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Punch, or the London Charivari, Vol. 93, September 24, 1887   By:

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VOL. 93

SEPTEMBER 24, 1887.

Illustration: RECORD OF THE SESSION 422.



Royat Improved. I have said Royat ought to be rebuilt. The Grand Hotel is of a sort of Doll's House order of architecture, splendid front, no depth to speak of, and built on so steep an ascent that it is hoisted up at the back like a lady's skirt by a dress improver. Beau site all the same, and magnificent view.

Last year the Hotel Continental formed part of a group of hotels which seemed to have been the result of some violent volcanic eruption, when the mountain threw up several hotels, and left them there anyhow is at present separated from the Splendide and its other former companions by an impromptu wall, and from all its front windows it commands varied, beautiful, and, on the Clermont Ferrand side, extensive views. It has a pleasant garden, a most enjoyable terrace, and it only wants to be in the hands of a firmly fixed and intelligent management to make it quite the best hotel in Royat. "Personally recommended," that is, as managed under the direction of M. HALL this year.

The service at the Etablissement de Bains is about as good as it can be. There are, however, no bains de luxe . A few of these would attract those "whom" as the appeals to the charitable used to have it, "Providence has blessed with affluence."

"La Compagnie Brocard," which manages Royat's bathing arrangements and undertakes a portion of the mild yet (to my mind as a serious bather) sufficient amusements, is not, unfortunately for the public, in accord with M. SAMIE, the spirited Proprietor of an opposition Casino, where there is a small theatre, in its way a perfect gem. Here all the "Stars" of any magnitude make their appearance on visiting Royat. As a "Baigneur de Royat" puts it, in a local journal, the Compagnie Brocard cannot consider their stuffy little room (" le petit étouffoir ") where theatrical performances are given as a real theatre. It is a pity that M. SAMIE and La Compagnie Brocard cannot, like the "birds in their little nests," agree. But as to Theatres and spectacles, my rule at Royat, or at any other Water cure place, would be this:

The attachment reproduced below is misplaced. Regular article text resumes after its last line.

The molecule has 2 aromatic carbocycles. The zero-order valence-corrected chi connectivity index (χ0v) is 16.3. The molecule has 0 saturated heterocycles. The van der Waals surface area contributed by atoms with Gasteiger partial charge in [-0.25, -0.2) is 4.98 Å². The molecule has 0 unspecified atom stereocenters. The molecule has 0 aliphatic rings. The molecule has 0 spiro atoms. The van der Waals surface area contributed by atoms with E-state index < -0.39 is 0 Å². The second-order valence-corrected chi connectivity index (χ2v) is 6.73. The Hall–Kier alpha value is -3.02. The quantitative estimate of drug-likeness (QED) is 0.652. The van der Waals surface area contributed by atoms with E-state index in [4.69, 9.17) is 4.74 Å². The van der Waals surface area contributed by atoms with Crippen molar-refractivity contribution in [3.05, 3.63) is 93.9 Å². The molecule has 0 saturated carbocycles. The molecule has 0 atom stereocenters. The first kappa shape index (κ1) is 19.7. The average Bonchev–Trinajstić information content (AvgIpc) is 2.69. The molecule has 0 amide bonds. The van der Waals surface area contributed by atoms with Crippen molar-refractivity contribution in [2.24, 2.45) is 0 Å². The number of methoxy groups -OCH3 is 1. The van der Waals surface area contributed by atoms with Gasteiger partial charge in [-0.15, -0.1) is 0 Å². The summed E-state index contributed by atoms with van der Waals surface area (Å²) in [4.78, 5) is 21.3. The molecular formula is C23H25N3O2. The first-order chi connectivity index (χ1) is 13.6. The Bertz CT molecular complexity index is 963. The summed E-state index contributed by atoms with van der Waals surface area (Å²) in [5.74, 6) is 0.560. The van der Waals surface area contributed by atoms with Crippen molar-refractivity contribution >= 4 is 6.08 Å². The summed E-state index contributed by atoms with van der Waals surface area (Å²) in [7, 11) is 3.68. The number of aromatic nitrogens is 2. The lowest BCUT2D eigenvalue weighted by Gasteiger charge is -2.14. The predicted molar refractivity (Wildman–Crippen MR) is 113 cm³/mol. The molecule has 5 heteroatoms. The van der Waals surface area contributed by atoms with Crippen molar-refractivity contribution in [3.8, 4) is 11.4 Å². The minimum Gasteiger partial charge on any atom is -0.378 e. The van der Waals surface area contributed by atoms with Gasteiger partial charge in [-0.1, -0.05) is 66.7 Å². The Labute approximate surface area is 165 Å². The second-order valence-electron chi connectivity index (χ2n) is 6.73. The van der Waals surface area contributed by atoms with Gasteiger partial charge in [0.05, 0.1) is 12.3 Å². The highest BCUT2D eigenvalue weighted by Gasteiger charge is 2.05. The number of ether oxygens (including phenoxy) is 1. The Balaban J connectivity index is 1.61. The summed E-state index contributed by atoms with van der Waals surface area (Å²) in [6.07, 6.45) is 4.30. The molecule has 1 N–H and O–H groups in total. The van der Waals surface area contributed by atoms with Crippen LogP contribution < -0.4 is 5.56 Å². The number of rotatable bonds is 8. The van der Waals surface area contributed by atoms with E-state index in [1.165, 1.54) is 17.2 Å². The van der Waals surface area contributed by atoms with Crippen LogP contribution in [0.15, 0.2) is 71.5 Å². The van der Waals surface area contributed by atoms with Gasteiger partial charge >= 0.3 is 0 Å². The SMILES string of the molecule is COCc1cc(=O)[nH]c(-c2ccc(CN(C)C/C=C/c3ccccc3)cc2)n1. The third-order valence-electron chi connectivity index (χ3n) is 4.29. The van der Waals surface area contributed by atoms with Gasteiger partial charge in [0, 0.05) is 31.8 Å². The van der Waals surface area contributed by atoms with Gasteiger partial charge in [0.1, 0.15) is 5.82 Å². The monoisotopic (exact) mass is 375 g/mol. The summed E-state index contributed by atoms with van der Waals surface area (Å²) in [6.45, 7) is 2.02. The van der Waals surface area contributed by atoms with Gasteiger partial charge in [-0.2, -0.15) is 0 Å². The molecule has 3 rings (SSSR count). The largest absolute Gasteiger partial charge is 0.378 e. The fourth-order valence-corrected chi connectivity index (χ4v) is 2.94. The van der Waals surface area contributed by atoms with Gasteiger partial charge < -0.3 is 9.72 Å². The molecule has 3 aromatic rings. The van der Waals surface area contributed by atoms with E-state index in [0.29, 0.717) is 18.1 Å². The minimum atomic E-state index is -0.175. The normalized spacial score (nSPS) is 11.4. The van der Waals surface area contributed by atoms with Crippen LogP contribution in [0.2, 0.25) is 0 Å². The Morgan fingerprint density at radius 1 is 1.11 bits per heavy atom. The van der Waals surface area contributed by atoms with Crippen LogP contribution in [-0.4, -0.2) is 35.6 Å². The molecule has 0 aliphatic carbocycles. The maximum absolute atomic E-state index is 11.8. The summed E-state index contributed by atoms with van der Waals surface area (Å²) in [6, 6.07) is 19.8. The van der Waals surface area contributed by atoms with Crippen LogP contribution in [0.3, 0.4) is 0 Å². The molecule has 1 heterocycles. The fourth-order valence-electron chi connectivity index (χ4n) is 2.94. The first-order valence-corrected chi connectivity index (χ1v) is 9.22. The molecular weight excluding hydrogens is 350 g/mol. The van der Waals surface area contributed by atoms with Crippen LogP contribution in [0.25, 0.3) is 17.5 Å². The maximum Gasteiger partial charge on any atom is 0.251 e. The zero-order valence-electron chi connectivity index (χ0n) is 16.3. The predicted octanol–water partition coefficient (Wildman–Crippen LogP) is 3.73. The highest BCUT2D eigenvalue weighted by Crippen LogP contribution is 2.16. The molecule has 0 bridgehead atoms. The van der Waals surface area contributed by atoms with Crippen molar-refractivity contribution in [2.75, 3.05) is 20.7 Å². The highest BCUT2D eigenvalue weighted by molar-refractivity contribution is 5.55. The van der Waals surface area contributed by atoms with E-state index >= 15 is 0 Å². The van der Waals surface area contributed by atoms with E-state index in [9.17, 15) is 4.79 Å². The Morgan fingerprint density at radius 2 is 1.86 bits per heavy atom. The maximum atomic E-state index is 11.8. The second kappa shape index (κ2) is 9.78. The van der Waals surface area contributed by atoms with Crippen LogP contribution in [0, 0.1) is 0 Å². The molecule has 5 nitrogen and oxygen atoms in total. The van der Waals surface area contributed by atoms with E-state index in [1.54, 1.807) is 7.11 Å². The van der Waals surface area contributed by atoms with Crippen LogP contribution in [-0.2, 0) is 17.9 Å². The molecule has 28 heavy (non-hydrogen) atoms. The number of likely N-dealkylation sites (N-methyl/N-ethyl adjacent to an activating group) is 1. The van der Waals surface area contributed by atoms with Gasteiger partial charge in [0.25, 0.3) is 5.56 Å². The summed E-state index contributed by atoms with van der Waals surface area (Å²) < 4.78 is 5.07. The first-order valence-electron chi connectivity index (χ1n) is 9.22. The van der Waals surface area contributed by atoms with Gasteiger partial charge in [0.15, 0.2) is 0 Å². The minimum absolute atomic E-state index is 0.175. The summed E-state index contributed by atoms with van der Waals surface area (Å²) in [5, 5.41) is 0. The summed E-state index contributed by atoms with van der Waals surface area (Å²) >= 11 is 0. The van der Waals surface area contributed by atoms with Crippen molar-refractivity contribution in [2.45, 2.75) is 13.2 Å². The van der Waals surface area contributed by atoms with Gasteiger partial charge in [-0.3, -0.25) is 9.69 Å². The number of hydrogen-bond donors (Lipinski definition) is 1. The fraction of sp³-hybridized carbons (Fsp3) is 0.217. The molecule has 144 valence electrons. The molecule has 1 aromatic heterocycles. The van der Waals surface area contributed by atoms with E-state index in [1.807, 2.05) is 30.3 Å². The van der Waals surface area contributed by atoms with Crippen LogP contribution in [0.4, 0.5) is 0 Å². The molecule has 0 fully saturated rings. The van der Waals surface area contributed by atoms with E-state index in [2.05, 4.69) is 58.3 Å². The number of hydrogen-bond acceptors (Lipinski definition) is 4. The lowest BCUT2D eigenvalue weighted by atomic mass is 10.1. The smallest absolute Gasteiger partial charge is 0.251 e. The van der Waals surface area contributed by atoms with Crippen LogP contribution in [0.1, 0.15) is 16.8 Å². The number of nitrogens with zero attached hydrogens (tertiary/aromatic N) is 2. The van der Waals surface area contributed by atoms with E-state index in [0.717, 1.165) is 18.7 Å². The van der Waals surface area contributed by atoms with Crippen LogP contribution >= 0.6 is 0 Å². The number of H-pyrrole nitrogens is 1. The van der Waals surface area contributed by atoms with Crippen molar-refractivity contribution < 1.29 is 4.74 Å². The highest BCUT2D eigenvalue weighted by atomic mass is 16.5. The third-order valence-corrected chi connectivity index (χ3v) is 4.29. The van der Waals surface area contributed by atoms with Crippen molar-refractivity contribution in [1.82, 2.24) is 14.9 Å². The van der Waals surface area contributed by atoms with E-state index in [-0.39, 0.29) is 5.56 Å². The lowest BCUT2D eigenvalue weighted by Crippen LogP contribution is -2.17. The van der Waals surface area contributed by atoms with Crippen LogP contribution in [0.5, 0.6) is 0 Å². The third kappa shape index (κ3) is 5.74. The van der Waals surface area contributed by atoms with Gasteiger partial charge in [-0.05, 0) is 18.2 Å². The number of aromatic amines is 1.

" Any baigneur found out of his hotel or lodgings after 10.15, p.m., shall be arrested, conducted back to his hotel, his number taken, and for the second offence he shall be fined. The fine to go to such objects as the Direction shall determine. "

In short there should be introduced here the English University system of Proctors and bull dogs.

Another Rule. No theatrical entertainment should last more than two hours with entr'actes of seven minutes each. The ventilation of the salle de spectacle should be assured.

If a company wanted to play a piece in four Acts, they must stop here two days; and, if they couldn't do that, then they must begin their performance in the afternoon, have one entr'acte of an hour and a half to allow for dinner, and recommence at eight o'clock. I would discourage all evening indoor entertainments. Music, coffee, petits chevaux , M. GUIGNOL'S show, ombres chinoises , everything in fact that can be done al fresco (and why not good plays al fresco ? After the Laboucherian Midsummer Night's Dream , at Twickenham, which I am told was perfection) cafés chantants , and so forth, including the " consommation devoutly to be wished," and all the lights out by 9.30. Lights in bedrooms to be extinguished same hour. This rule would mean, Early to bed, and early to rise, and the " baigneurs " would receive double the benefit they derive from these places, as now constituted. Life in the open air should be the rule; plenty of exercise, riding and walking, and regular hours for everything for three weeks... Continue reading book >>

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